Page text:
In addition to targeting Pasadena, the Falcons figure to have their hands full often during league play with Muir returning plenty of players from its CIF runner-up squad and Burbank expected to maintain its competitive form of recent seasons.

Also in the running is Glendale, which surged back into third place in league last year after missing the playoffs the year before and has as much depth and experience as anyone, with nine seniors on the roster.

"We have to prove that that's the case," Glendale Coach Steve Snodgress said of the Nitros being ready to enter the league-title conversation. "We have to beat some people we're not supposed to beat. I think until teams prove they can beat [Pasadena and CV] those teams get the nod."

Leading the way will be senior center David Yetenikyan and senior forward Sevan Pogosyan.

"They're kind of a one-two punch for us," Snodgress said. "We expect those two kids to lead us in scoring, David, certainly, in rebounding."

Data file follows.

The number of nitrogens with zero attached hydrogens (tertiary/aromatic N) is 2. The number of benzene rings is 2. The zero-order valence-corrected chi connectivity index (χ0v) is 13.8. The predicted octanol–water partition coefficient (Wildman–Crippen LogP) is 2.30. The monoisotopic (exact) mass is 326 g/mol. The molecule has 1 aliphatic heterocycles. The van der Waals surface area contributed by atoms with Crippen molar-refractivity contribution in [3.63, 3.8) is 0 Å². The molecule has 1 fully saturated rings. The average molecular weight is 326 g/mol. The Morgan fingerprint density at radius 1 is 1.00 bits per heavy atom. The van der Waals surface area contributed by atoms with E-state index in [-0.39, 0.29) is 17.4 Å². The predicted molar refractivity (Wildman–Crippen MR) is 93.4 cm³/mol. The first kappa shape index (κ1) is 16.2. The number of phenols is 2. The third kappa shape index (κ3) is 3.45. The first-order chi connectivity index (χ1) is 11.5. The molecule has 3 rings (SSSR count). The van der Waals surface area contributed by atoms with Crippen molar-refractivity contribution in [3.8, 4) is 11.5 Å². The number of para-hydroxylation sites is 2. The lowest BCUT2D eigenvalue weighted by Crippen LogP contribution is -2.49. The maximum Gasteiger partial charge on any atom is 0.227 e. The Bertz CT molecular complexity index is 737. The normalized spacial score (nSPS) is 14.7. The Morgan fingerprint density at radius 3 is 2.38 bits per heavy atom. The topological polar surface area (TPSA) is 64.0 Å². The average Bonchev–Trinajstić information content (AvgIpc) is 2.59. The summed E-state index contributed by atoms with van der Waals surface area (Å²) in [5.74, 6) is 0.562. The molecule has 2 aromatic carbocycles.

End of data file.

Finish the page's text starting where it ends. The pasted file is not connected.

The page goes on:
Hoover will also look to duplicate what Glendale has done and get back into the playoff picture after finishing seventh last season. The senior trio of Kyle Bernardo, Chavez Hall and Nareg Essagholian will be looked to do most of the heavy lifting.

"We have to play bigger than we are, but we shoot well and play good defense," Tornadoes Coach Jack Van Patten said.

Renaissance had no trouble competing in the Harbor League last year, winning the title in its first year there after several freelance seasons, but the Wildcats have always been more oriented toward CIF goals than league championships.

With senior center Jessy Cantinol back, Renaissance will look to get over the hump after making a pair of semifinal appearances and one trip to the quarters in the last four years.

"We're better than last year because everybody kind of knows what they're doing and we added some things to the offense," Cooke said. "We got bigger and stronger than last year.